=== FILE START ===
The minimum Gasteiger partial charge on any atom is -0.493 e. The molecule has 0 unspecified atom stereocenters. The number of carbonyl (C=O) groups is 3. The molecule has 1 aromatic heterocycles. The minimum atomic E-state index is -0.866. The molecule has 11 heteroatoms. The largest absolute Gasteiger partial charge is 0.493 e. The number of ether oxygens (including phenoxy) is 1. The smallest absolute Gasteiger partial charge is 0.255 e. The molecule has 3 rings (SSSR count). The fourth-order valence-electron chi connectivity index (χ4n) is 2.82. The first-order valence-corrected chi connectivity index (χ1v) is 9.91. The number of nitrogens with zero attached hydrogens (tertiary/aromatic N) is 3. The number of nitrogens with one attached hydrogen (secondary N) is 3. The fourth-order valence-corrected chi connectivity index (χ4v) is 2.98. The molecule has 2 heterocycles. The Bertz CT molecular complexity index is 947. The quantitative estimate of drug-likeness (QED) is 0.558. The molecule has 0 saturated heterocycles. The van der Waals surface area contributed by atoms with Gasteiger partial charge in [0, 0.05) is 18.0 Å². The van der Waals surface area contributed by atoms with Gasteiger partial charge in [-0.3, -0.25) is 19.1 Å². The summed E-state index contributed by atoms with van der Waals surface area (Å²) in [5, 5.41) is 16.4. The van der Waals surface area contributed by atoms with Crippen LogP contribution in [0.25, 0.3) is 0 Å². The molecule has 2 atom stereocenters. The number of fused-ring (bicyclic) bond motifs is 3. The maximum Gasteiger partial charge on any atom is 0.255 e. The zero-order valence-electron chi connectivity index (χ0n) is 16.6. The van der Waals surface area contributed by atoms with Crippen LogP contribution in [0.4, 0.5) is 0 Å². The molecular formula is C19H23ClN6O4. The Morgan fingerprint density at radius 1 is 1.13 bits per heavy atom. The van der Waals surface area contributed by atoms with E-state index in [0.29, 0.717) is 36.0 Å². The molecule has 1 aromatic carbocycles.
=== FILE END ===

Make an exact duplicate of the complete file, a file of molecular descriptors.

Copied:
The minimum Gasteiger partial charge on any atom is -0.493 e. The molecule has 0 unspecified atom stereocenters. The number of carbonyl (C=O) groups is 3. The molecule has 1 aromatic heterocycles. The minimum atomic E-state index is -0.866. The molecule has 11 heteroatoms. The largest absolute Gasteiger partial charge is 0.493 e. The number of ether oxygens (including phenoxy) is 1. The smallest absolute Gasteiger partial charge is 0.255 e. The molecule has 3 rings (SSSR count). The fourth-order valence-electron chi connectivity index (χ4n) is 2.82. The first-order valence-corrected chi connectivity index (χ1v) is 9.91. The number of nitrogens with zero attached hydrogens (tertiary/aromatic N) is 3. The number of nitrogens with one attached hydrogen (secondary N) is 3. The fourth-order valence-corrected chi connectivity index (χ4v) is 2.98. The molecule has 2 heterocycles. The Bertz CT molecular complexity index is 947. The quantitative estimate of drug-likeness (QED) is 0.558. The molecule has 0 saturated heterocycles. The van der Waals surface area contributed by atoms with Gasteiger partial charge in [0, 0.05) is 18.0 Å². The van der Waals surface area contributed by atoms with Gasteiger partial charge in [-0.3, -0.25) is 19.1 Å². The summed E-state index contributed by atoms with van der Waals surface area (Å²) in [5, 5.41) is 16.4. The van der Waals surface area contributed by atoms with Crippen LogP contribution in [0.25, 0.3) is 0 Å². The molecule has 2 atom stereocenters. The number of fused-ring (bicyclic) bond motifs is 3. The maximum Gasteiger partial charge on any atom is 0.255 e. The zero-order valence-electron chi connectivity index (χ0n) is 16.6. The van der Waals surface area contributed by atoms with Crippen LogP contribution in [0.4, 0.5) is 0 Å². The molecular formula is C19H23ClN6O4. The Morgan fingerprint density at radius 1 is 1.13 bits per heavy atom. The van der Waals surface area contributed by atoms with E-state index in [0.29, 0.717) is 36.0 Å². The molecule has 1 aromatic carbocycles.